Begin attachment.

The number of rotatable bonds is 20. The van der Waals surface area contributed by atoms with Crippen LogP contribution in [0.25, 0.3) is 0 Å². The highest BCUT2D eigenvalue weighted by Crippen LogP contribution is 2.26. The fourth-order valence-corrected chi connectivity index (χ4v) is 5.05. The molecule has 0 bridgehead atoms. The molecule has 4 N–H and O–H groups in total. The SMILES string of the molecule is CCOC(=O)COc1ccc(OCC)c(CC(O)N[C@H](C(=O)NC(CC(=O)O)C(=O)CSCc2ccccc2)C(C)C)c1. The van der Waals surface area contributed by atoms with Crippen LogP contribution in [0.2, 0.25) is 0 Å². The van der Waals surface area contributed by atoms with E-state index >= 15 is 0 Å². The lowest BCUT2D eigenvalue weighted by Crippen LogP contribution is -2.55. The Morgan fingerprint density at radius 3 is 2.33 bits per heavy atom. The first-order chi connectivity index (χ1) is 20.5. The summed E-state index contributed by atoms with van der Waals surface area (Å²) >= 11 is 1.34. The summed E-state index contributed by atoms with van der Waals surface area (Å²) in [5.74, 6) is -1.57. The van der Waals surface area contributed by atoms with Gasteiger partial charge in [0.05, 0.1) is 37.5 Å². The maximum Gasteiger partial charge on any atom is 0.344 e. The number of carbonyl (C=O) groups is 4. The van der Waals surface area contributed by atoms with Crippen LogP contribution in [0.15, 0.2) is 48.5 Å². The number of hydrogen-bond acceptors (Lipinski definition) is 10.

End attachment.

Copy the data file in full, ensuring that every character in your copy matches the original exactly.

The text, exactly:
The number of rotatable bonds is 20. The van der Waals surface area contributed by atoms with Crippen LogP contribution in [0.25, 0.3) is 0 Å². The highest BCUT2D eigenvalue weighted by Crippen LogP contribution is 2.26. The fourth-order valence-corrected chi connectivity index (χ4v) is 5.05. The molecule has 0 bridgehead atoms. The molecule has 4 N–H and O–H groups in total. The SMILES string of the molecule is CCOC(=O)COc1ccc(OCC)c(CC(O)N[C@H](C(=O)NC(CC(=O)O)C(=O)CSCc2ccccc2)C(C)C)c1. The van der Waals surface area contributed by atoms with Crippen LogP contribution in [0.2, 0.25) is 0 Å². The van der Waals surface area contributed by atoms with E-state index >= 15 is 0 Å². The lowest BCUT2D eigenvalue weighted by Crippen LogP contribution is -2.55. The Morgan fingerprint density at radius 3 is 2.33 bits per heavy atom. The first-order chi connectivity index (χ1) is 20.5. The summed E-state index contributed by atoms with van der Waals surface area (Å²) >= 11 is 1.34. The summed E-state index contributed by atoms with van der Waals surface area (Å²) in [5.74, 6) is -1.57. The van der Waals surface area contributed by atoms with Gasteiger partial charge in [0.05, 0.1) is 37.5 Å². The maximum Gasteiger partial charge on any atom is 0.344 e. The number of carbonyl (C=O) groups is 4. The van der Waals surface area contributed by atoms with Crippen LogP contribution in [0.15, 0.2) is 48.5 Å². The number of hydrogen-bond acceptors (Lipinski definition) is 10.